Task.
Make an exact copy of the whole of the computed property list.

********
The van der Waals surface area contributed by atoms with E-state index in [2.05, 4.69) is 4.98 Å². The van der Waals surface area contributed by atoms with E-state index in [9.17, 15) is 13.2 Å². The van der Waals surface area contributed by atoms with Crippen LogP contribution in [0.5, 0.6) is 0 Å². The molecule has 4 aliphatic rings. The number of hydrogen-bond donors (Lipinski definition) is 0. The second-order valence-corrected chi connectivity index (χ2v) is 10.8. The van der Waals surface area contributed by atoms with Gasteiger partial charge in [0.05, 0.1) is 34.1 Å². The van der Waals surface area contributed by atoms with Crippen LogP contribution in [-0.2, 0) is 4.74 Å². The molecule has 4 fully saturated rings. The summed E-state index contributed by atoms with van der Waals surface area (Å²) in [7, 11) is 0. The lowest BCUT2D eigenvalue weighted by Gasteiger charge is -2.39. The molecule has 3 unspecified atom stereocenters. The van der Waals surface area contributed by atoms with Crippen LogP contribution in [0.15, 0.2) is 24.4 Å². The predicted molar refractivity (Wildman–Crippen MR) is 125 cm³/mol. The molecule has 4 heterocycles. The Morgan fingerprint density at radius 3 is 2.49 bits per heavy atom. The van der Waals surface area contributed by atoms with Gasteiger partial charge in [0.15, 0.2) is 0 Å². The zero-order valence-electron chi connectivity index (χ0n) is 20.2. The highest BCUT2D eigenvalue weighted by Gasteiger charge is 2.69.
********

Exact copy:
The van der Waals surface area contributed by atoms with E-state index in [2.05, 4.69) is 4.98 Å². The van der Waals surface area contributed by atoms with E-state index in [9.17, 15) is 13.2 Å². The van der Waals surface area contributed by atoms with Crippen LogP contribution in [0.5, 0.6) is 0 Å². The molecule has 4 aliphatic rings. The number of hydrogen-bond donors (Lipinski definition) is 0. The second-order valence-corrected chi connectivity index (χ2v) is 10.8. The van der Waals surface area contributed by atoms with Gasteiger partial charge in [0.05, 0.1) is 34.1 Å². The van der Waals surface area contributed by atoms with Crippen LogP contribution in [-0.2, 0) is 4.74 Å². The molecule has 4 fully saturated rings. The summed E-state index contributed by atoms with van der Waals surface area (Å²) in [7, 11) is 0. The lowest BCUT2D eigenvalue weighted by Gasteiger charge is -2.39. The molecule has 3 unspecified atom stereocenters. The van der Waals surface area contributed by atoms with Crippen LogP contribution in [0.15, 0.2) is 24.4 Å². The predicted molar refractivity (Wildman–Crippen MR) is 125 cm³/mol. The molecule has 4 heterocycles. The Morgan fingerprint density at radius 3 is 2.49 bits per heavy atom. The van der Waals surface area contributed by atoms with Gasteiger partial charge in [0.15, 0.2) is 0 Å². The zero-order valence-electron chi connectivity index (χ0n) is 20.2. The highest BCUT2D eigenvalue weighted by Gasteiger charge is 2.69.